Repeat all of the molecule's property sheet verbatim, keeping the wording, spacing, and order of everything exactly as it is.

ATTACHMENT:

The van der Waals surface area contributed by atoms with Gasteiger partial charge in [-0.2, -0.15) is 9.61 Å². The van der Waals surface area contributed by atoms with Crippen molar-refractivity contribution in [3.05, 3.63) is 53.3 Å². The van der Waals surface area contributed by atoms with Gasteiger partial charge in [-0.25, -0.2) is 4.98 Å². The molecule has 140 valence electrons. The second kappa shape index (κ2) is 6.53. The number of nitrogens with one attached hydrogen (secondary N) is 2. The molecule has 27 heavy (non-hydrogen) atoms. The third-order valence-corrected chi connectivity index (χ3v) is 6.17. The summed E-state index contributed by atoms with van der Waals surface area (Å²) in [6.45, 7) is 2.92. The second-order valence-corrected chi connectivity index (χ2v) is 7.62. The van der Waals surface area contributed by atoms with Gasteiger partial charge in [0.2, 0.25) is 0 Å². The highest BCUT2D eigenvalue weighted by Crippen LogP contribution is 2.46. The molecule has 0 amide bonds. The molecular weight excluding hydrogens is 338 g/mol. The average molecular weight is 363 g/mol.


The van der Waals surface area contributed by atoms with Gasteiger partial charge in [-0.2, -0.15) is 9.61 Å². The van der Waals surface area contributed by atoms with Crippen molar-refractivity contribution in [3.05, 3.63) is 53.3 Å². The van der Waals surface area contributed by atoms with Gasteiger partial charge in [-0.25, -0.2) is 4.98 Å². The molecule has 140 valence electrons. The second kappa shape index (κ2) is 6.53. The number of nitrogens with one attached hydrogen (secondary N) is 2. The molecule has 27 heavy (non-hydrogen) atoms. The third-order valence-corrected chi connectivity index (χ3v) is 6.17. The summed E-state index contributed by atoms with van der Waals surface area (Å²) in [6.45, 7) is 2.92. The second-order valence-corrected chi connectivity index (χ2v) is 7.62. The van der Waals surface area contributed by atoms with Gasteiger partial charge in [0.2, 0.25) is 0 Å². The highest BCUT2D eigenvalue weighted by Crippen LogP contribution is 2.46. The molecule has 0 amide bonds. The molecular weight excluding hydrogens is 338 g/mol. The average molecular weight is 363 g/mol.